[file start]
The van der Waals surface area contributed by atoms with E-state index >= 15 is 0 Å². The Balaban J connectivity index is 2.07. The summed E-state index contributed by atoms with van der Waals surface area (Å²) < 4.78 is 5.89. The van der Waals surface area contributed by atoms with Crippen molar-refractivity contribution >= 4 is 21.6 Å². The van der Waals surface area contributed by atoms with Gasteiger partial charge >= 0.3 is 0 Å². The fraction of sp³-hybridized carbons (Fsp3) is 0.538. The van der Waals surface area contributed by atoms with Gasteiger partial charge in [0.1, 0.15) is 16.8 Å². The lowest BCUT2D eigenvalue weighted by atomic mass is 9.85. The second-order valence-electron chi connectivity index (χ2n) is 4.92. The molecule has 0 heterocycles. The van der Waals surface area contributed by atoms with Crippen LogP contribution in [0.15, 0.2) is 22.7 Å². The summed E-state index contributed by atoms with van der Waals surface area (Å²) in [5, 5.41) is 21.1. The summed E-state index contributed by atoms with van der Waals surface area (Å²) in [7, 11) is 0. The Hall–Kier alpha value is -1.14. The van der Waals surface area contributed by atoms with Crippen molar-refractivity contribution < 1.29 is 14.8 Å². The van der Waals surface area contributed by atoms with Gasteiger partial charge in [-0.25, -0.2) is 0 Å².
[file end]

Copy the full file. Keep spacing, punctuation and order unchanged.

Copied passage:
The van der Waals surface area contributed by atoms with E-state index >= 15 is 0 Å². The Balaban J connectivity index is 2.07. The summed E-state index contributed by atoms with van der Waals surface area (Å²) < 4.78 is 5.89. The van der Waals surface area contributed by atoms with Crippen molar-refractivity contribution >= 4 is 21.6 Å². The van der Waals surface area contributed by atoms with Gasteiger partial charge >= 0.3 is 0 Å². The fraction of sp³-hybridized carbons (Fsp3) is 0.538. The van der Waals surface area contributed by atoms with Gasteiger partial charge in [0.1, 0.15) is 16.8 Å². The lowest BCUT2D eigenvalue weighted by atomic mass is 9.85. The second-order valence-electron chi connectivity index (χ2n) is 4.92. The molecule has 0 heterocycles. The van der Waals surface area contributed by atoms with Crippen LogP contribution in [0.15, 0.2) is 22.7 Å². The summed E-state index contributed by atoms with van der Waals surface area (Å²) in [5, 5.41) is 21.1. The summed E-state index contributed by atoms with van der Waals surface area (Å²) in [7, 11) is 0. The Hall–Kier alpha value is -1.14. The van der Waals surface area contributed by atoms with Crippen molar-refractivity contribution < 1.29 is 14.8 Å². The van der Waals surface area contributed by atoms with Gasteiger partial charge in [-0.25, -0.2) is 0 Å².